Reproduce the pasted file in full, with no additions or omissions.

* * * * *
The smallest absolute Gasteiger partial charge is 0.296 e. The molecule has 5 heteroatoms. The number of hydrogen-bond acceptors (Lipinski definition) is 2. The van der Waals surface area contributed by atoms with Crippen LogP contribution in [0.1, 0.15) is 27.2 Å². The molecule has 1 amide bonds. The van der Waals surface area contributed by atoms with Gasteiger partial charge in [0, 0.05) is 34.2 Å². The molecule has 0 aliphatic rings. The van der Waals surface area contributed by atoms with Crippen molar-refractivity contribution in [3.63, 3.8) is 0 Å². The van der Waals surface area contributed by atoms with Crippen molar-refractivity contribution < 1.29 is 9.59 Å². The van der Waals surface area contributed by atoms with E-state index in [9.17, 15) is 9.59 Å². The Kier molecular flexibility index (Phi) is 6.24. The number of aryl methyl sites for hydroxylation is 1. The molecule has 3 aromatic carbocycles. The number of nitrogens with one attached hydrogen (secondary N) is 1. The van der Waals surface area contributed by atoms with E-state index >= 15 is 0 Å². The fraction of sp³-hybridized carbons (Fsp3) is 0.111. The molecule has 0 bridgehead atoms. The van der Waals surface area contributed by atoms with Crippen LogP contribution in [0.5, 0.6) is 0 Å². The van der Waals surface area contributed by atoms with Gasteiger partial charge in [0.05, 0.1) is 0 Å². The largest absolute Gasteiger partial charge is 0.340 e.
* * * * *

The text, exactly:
The smallest absolute Gasteiger partial charge is 0.296 e. The molecule has 5 heteroatoms. The number of hydrogen-bond acceptors (Lipinski definition) is 2. The van der Waals surface area contributed by atoms with Crippen LogP contribution in [0.1, 0.15) is 27.2 Å². The molecule has 1 amide bonds. The van der Waals surface area contributed by atoms with Gasteiger partial charge in [0, 0.05) is 34.2 Å². The molecule has 0 aliphatic rings. The van der Waals surface area contributed by atoms with Crippen molar-refractivity contribution in [3.63, 3.8) is 0 Å². The van der Waals surface area contributed by atoms with Crippen molar-refractivity contribution < 1.29 is 9.59 Å². The van der Waals surface area contributed by atoms with E-state index in [9.17, 15) is 9.59 Å². The Kier molecular flexibility index (Phi) is 6.24. The number of aryl methyl sites for hydroxylation is 1. The molecule has 3 aromatic carbocycles. The number of nitrogens with one attached hydrogen (secondary N) is 1. The van der Waals surface area contributed by atoms with E-state index >= 15 is 0 Å². The fraction of sp³-hybridized carbons (Fsp3) is 0.111. The molecule has 0 bridgehead atoms. The van der Waals surface area contributed by atoms with Crippen LogP contribution in [0.5, 0.6) is 0 Å². The van der Waals surface area contributed by atoms with Gasteiger partial charge in [0.05, 0.1) is 0 Å². The largest absolute Gasteiger partial charge is 0.340 e.